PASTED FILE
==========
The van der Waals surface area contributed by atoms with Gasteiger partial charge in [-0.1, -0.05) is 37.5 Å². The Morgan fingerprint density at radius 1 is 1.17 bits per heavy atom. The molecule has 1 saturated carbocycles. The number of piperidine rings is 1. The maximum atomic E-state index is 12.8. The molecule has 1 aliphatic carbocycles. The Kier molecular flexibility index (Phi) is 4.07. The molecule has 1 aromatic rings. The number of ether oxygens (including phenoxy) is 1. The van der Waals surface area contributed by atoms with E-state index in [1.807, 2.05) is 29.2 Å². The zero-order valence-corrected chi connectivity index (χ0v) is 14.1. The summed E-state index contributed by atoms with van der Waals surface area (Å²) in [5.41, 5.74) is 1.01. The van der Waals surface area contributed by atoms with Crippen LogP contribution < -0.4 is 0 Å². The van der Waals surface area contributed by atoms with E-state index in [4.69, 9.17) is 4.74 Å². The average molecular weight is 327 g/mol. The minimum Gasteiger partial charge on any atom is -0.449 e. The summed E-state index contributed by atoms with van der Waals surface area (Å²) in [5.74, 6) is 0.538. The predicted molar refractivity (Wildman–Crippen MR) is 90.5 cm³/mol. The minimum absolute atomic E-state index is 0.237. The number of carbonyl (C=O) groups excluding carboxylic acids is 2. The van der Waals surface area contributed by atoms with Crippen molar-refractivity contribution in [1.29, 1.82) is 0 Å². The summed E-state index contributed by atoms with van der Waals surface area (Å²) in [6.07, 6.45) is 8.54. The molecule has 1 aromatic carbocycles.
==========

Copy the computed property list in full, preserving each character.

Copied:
The van der Waals surface area contributed by atoms with Gasteiger partial charge in [-0.1, -0.05) is 37.5 Å². The Morgan fingerprint density at radius 1 is 1.17 bits per heavy atom. The molecule has 1 saturated carbocycles. The number of piperidine rings is 1. The maximum atomic E-state index is 12.8. The molecule has 1 aliphatic carbocycles. The Kier molecular flexibility index (Phi) is 4.07. The molecule has 1 aromatic rings. The number of ether oxygens (including phenoxy) is 1. The van der Waals surface area contributed by atoms with E-state index in [1.807, 2.05) is 29.2 Å². The zero-order valence-corrected chi connectivity index (χ0v) is 14.1. The summed E-state index contributed by atoms with van der Waals surface area (Å²) in [5.41, 5.74) is 1.01. The van der Waals surface area contributed by atoms with Crippen LogP contribution < -0.4 is 0 Å². The van der Waals surface area contributed by atoms with E-state index in [4.69, 9.17) is 4.74 Å². The average molecular weight is 327 g/mol. The minimum Gasteiger partial charge on any atom is -0.449 e. The summed E-state index contributed by atoms with van der Waals surface area (Å²) in [5.74, 6) is 0.538. The predicted molar refractivity (Wildman–Crippen MR) is 90.5 cm³/mol. The minimum absolute atomic E-state index is 0.237. The number of carbonyl (C=O) groups excluding carboxylic acids is 2. The van der Waals surface area contributed by atoms with Crippen molar-refractivity contribution in [1.29, 1.82) is 0 Å². The summed E-state index contributed by atoms with van der Waals surface area (Å²) in [6.07, 6.45) is 8.54. The molecule has 1 aromatic carbocycles.